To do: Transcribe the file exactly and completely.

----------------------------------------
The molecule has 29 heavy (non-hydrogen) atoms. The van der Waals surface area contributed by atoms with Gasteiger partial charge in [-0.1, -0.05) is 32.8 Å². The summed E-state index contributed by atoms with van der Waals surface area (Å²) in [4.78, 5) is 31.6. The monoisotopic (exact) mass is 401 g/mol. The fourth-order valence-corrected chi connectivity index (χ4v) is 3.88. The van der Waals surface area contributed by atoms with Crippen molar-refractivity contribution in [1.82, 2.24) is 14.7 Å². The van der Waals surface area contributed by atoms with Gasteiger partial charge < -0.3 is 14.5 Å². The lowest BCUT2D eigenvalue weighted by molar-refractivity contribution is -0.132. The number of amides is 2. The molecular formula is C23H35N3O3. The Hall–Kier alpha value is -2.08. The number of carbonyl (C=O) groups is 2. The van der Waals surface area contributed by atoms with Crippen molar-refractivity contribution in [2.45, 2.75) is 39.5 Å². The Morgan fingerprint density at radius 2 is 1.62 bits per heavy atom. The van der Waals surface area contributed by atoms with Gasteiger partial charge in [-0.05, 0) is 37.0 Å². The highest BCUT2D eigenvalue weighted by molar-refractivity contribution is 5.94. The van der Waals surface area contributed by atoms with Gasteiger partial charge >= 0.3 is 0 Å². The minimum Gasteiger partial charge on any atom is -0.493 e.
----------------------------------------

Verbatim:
The molecule has 29 heavy (non-hydrogen) atoms. The van der Waals surface area contributed by atoms with Gasteiger partial charge in [-0.1, -0.05) is 32.8 Å². The summed E-state index contributed by atoms with van der Waals surface area (Å²) in [4.78, 5) is 31.6. The monoisotopic (exact) mass is 401 g/mol. The fourth-order valence-corrected chi connectivity index (χ4v) is 3.88. The van der Waals surface area contributed by atoms with Crippen molar-refractivity contribution in [1.82, 2.24) is 14.7 Å². The van der Waals surface area contributed by atoms with Gasteiger partial charge < -0.3 is 14.5 Å². The lowest BCUT2D eigenvalue weighted by molar-refractivity contribution is -0.132. The number of amides is 2. The molecular formula is C23H35N3O3. The Hall–Kier alpha value is -2.08. The number of carbonyl (C=O) groups is 2. The van der Waals surface area contributed by atoms with Crippen molar-refractivity contribution in [2.45, 2.75) is 39.5 Å². The Morgan fingerprint density at radius 2 is 1.62 bits per heavy atom. The van der Waals surface area contributed by atoms with Gasteiger partial charge in [-0.05, 0) is 37.0 Å². The highest BCUT2D eigenvalue weighted by molar-refractivity contribution is 5.94. The van der Waals surface area contributed by atoms with Gasteiger partial charge >= 0.3 is 0 Å². The minimum Gasteiger partial charge on any atom is -0.493 e.